Home Cyber Attack Lucifer Malware Comes Back Targeting Linux Systems

Lucifer Malware Comes Back Targeting Linux Systems

by Abeerah Hashim
LockBit ransomware target Linux

Lucifer malware emerged a couple of months ago as a typical Windows malware. However, it has now returned with even more power. Researchers have found the new Lucifer malware variants capable to target Linux systems.

Lucifer Malware Targeting Linux

Reportedly, researchers from NETSCOUT have found new variants of Lucifer malware that can target Linux devices. Sharing the details in a blog post, the researcher revealed that the new Lucifer strains exhibit more malicious functionalities.

While the Windows Lucifer versions limited themselves to cryptomining, the new ones can even steal credentials. For this, Lucifer leverages MIMIKATZ. This capability is in addition to the cryptomining and DDoS capabilities that resemble the Windows version.

Besides MIMIKATZ, the Linux version of Lucifer also supports TCP, UCP, ICMP, and HTTP-based DDoS attacks.

In brief, they discovered the new Linux Lucifer version while looking for additional samples. They found numerous similarities between the Linux and Windows versions. For instance, the same welcome message, use of the same C&C server, and same DDoS functionalities.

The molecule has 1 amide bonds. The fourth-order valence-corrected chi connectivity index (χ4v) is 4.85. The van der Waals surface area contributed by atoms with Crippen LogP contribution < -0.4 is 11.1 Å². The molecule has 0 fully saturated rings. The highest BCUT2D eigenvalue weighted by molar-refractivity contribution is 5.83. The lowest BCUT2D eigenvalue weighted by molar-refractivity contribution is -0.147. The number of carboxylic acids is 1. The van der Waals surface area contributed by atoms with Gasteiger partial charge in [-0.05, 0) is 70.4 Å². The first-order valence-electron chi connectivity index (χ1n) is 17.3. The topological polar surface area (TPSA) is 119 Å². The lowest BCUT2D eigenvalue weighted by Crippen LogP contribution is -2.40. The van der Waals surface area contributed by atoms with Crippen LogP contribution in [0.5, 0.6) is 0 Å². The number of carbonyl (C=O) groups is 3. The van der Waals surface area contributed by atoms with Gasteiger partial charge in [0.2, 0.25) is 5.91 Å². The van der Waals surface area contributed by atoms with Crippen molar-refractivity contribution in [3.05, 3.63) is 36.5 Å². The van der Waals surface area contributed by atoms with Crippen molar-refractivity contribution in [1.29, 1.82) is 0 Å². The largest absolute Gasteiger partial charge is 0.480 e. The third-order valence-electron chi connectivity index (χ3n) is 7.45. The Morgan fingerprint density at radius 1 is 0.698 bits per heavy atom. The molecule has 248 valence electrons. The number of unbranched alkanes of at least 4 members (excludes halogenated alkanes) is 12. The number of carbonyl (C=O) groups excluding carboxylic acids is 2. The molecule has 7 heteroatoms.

However, the Linux version is more advanced in terms of the DDoS attacks it can conduct. As stated by the researchers,

To date, the Lucifer bot variants we’ve analyzed appear to be capable of standard ICMP-TCP- and UDP-based flooding attacks, including the ability to spoof the source IPs of attack packets. Additionally, Lucifer supports HTTP application-layer attacks, including basic HTTP GET- and POST-floods, as well as multiple versions of HTTP ‘CC’ DDoS attacks.

Categorically, the Linux version of Lucifer can conduct volumetric DDoS, state exhaustion DDoS, or app-level DDoS attacks.

Requires Extra Efforts To Fend Off

The Linux version of Lucifer is far more potent than its Windows counterpart. Hence, while the cybersecurity community can significantly combat this malware, it still requires lots of effort for a thorough defeat.

Moreover, the malware’s capability to infect Linux systems also makes it a threat to IoT devices. According to the researchers,

As IoT devices are almost always based on various Linux distributions, it would not be a huge stretch to see Lucifer recompiled to run on IoT-based devices and include common IoT vulnerabilities as an infection method. We anticipate seeing the number of Linux and cross-platform bots such as Lucifer grow in the future.

Let us know your thoughts in the comments.

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